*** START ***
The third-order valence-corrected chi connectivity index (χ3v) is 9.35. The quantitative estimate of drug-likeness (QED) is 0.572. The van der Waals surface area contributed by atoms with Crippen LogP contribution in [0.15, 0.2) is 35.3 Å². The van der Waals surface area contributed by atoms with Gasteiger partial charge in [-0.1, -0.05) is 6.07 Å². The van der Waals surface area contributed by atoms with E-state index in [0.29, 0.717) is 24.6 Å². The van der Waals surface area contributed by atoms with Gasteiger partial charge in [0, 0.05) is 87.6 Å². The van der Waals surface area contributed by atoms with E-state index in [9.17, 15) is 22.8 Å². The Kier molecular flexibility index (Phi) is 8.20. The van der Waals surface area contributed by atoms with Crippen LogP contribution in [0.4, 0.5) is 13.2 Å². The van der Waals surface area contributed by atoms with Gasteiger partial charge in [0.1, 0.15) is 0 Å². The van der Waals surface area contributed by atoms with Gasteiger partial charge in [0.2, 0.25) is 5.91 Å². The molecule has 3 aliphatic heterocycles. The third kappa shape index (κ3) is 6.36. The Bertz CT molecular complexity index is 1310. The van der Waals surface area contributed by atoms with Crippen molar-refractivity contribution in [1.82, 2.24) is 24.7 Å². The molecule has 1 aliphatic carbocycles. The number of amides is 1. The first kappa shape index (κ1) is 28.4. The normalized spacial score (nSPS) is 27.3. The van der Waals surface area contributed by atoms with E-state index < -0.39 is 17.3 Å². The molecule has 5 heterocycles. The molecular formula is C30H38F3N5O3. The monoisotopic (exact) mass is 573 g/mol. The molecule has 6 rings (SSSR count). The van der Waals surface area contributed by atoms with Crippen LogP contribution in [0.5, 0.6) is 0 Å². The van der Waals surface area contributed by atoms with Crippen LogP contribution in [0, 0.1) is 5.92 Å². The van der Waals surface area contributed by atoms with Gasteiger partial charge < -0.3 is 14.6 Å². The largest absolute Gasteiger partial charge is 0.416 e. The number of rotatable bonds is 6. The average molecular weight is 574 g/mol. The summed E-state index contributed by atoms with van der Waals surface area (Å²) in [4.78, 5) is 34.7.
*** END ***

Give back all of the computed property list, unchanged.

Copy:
The third-order valence-corrected chi connectivity index (χ3v) is 9.35. The quantitative estimate of drug-likeness (QED) is 0.572. The van der Waals surface area contributed by atoms with Crippen LogP contribution in [0.15, 0.2) is 35.3 Å². The van der Waals surface area contributed by atoms with Gasteiger partial charge in [-0.1, -0.05) is 6.07 Å². The van der Waals surface area contributed by atoms with E-state index in [0.29, 0.717) is 24.6 Å². The van der Waals surface area contributed by atoms with Gasteiger partial charge in [0, 0.05) is 87.6 Å². The van der Waals surface area contributed by atoms with E-state index in [9.17, 15) is 22.8 Å². The Kier molecular flexibility index (Phi) is 8.20. The van der Waals surface area contributed by atoms with Crippen LogP contribution in [0.4, 0.5) is 13.2 Å². The van der Waals surface area contributed by atoms with Gasteiger partial charge in [0.1, 0.15) is 0 Å². The van der Waals surface area contributed by atoms with Gasteiger partial charge in [0.2, 0.25) is 5.91 Å². The molecule has 3 aliphatic heterocycles. The third kappa shape index (κ3) is 6.36. The Bertz CT molecular complexity index is 1310. The van der Waals surface area contributed by atoms with Crippen molar-refractivity contribution in [1.82, 2.24) is 24.7 Å². The molecule has 1 aliphatic carbocycles. The number of amides is 1. The first kappa shape index (κ1) is 28.4. The normalized spacial score (nSPS) is 27.3. The van der Waals surface area contributed by atoms with E-state index < -0.39 is 17.3 Å². The molecule has 5 heterocycles. The molecular formula is C30H38F3N5O3. The monoisotopic (exact) mass is 573 g/mol. The molecule has 6 rings (SSSR count). The van der Waals surface area contributed by atoms with Crippen LogP contribution in [0.5, 0.6) is 0 Å². The van der Waals surface area contributed by atoms with Crippen LogP contribution in [0, 0.1) is 5.92 Å². The van der Waals surface area contributed by atoms with Gasteiger partial charge < -0.3 is 14.6 Å². The largest absolute Gasteiger partial charge is 0.416 e. The number of rotatable bonds is 6. The average molecular weight is 574 g/mol. The summed E-state index contributed by atoms with van der Waals surface area (Å²) in [4.78, 5) is 34.7.